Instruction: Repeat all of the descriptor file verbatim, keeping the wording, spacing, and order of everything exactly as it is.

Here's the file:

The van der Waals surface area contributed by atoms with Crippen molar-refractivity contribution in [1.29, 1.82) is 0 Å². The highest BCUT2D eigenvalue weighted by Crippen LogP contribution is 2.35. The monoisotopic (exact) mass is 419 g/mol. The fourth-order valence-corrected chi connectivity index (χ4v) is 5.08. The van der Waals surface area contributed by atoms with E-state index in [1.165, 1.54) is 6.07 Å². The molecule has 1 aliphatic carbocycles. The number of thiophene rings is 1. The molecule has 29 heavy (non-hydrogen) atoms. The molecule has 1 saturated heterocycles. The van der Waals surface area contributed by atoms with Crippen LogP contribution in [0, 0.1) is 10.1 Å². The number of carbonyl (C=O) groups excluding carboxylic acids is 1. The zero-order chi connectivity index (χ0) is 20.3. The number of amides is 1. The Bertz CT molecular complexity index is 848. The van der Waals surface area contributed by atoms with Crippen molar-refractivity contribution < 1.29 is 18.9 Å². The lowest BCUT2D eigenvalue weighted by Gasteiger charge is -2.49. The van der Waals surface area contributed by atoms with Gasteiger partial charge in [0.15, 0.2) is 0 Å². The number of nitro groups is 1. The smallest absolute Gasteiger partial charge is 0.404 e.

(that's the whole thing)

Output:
The van der Waals surface area contributed by atoms with Crippen molar-refractivity contribution in [1.29, 1.82) is 0 Å². The highest BCUT2D eigenvalue weighted by Crippen LogP contribution is 2.35. The monoisotopic (exact) mass is 419 g/mol. The fourth-order valence-corrected chi connectivity index (χ4v) is 5.08. The van der Waals surface area contributed by atoms with E-state index in [1.165, 1.54) is 6.07 Å². The molecule has 1 aliphatic carbocycles. The number of thiophene rings is 1. The molecule has 29 heavy (non-hydrogen) atoms. The molecule has 1 saturated heterocycles. The van der Waals surface area contributed by atoms with Crippen LogP contribution in [0, 0.1) is 10.1 Å². The number of carbonyl (C=O) groups excluding carboxylic acids is 1. The zero-order chi connectivity index (χ0) is 20.3. The number of amides is 1. The Bertz CT molecular complexity index is 848. The van der Waals surface area contributed by atoms with Crippen molar-refractivity contribution < 1.29 is 18.9 Å². The lowest BCUT2D eigenvalue weighted by Gasteiger charge is -2.49. The van der Waals surface area contributed by atoms with Gasteiger partial charge in [0.15, 0.2) is 0 Å². The number of nitro groups is 1. The smallest absolute Gasteiger partial charge is 0.404 e.